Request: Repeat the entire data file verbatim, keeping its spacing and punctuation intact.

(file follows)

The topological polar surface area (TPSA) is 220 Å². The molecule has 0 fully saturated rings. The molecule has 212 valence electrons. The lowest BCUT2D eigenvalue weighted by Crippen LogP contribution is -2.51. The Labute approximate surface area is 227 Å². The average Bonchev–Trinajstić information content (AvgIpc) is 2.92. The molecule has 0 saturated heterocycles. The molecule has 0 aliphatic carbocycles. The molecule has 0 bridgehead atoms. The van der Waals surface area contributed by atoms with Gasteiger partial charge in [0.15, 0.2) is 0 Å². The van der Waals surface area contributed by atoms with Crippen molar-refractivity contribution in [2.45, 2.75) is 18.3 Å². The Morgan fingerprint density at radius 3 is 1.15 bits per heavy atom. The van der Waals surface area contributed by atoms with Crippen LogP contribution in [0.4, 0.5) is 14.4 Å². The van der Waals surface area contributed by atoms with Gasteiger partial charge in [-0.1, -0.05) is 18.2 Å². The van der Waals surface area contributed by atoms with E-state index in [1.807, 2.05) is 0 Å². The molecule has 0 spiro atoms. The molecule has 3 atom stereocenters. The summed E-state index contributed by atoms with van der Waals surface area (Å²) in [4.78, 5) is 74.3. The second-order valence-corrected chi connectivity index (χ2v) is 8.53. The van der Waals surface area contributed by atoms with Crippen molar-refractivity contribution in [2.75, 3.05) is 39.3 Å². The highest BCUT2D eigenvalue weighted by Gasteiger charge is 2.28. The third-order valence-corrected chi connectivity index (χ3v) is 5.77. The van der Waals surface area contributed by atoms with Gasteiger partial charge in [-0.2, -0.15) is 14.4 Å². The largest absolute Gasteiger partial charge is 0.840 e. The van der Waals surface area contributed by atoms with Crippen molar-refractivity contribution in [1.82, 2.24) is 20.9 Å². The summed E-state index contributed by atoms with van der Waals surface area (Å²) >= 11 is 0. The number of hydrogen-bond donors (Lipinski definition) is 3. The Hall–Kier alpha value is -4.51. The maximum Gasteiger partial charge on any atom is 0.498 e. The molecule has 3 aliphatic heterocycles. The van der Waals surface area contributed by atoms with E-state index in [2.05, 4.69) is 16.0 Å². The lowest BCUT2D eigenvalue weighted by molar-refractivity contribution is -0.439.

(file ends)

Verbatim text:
The topological polar surface area (TPSA) is 220 Å². The molecule has 0 fully saturated rings. The molecule has 212 valence electrons. The lowest BCUT2D eigenvalue weighted by Crippen LogP contribution is -2.51. The Labute approximate surface area is 227 Å². The average Bonchev–Trinajstić information content (AvgIpc) is 2.92. The molecule has 0 saturated heterocycles. The molecule has 0 aliphatic carbocycles. The molecule has 0 bridgehead atoms. The van der Waals surface area contributed by atoms with Gasteiger partial charge in [0.15, 0.2) is 0 Å². The van der Waals surface area contributed by atoms with Crippen molar-refractivity contribution in [2.45, 2.75) is 18.3 Å². The Morgan fingerprint density at radius 3 is 1.15 bits per heavy atom. The van der Waals surface area contributed by atoms with Crippen LogP contribution in [0.4, 0.5) is 14.4 Å². The van der Waals surface area contributed by atoms with Gasteiger partial charge in [-0.1, -0.05) is 18.2 Å². The van der Waals surface area contributed by atoms with E-state index in [1.807, 2.05) is 0 Å². The molecule has 0 spiro atoms. The molecule has 3 atom stereocenters. The summed E-state index contributed by atoms with van der Waals surface area (Å²) in [4.78, 5) is 74.3. The second-order valence-corrected chi connectivity index (χ2v) is 8.53. The van der Waals surface area contributed by atoms with Crippen molar-refractivity contribution in [2.75, 3.05) is 39.3 Å². The highest BCUT2D eigenvalue weighted by Gasteiger charge is 2.28. The third-order valence-corrected chi connectivity index (χ3v) is 5.77. The van der Waals surface area contributed by atoms with Gasteiger partial charge in [-0.2, -0.15) is 14.4 Å². The largest absolute Gasteiger partial charge is 0.840 e. The van der Waals surface area contributed by atoms with Crippen molar-refractivity contribution in [1.82, 2.24) is 20.9 Å². The summed E-state index contributed by atoms with van der Waals surface area (Å²) >= 11 is 0. The number of hydrogen-bond donors (Lipinski definition) is 3. The Hall–Kier alpha value is -4.51. The maximum Gasteiger partial charge on any atom is 0.498 e. The molecule has 3 aliphatic heterocycles. The van der Waals surface area contributed by atoms with E-state index in [2.05, 4.69) is 16.0 Å². The lowest BCUT2D eigenvalue weighted by molar-refractivity contribution is -0.439.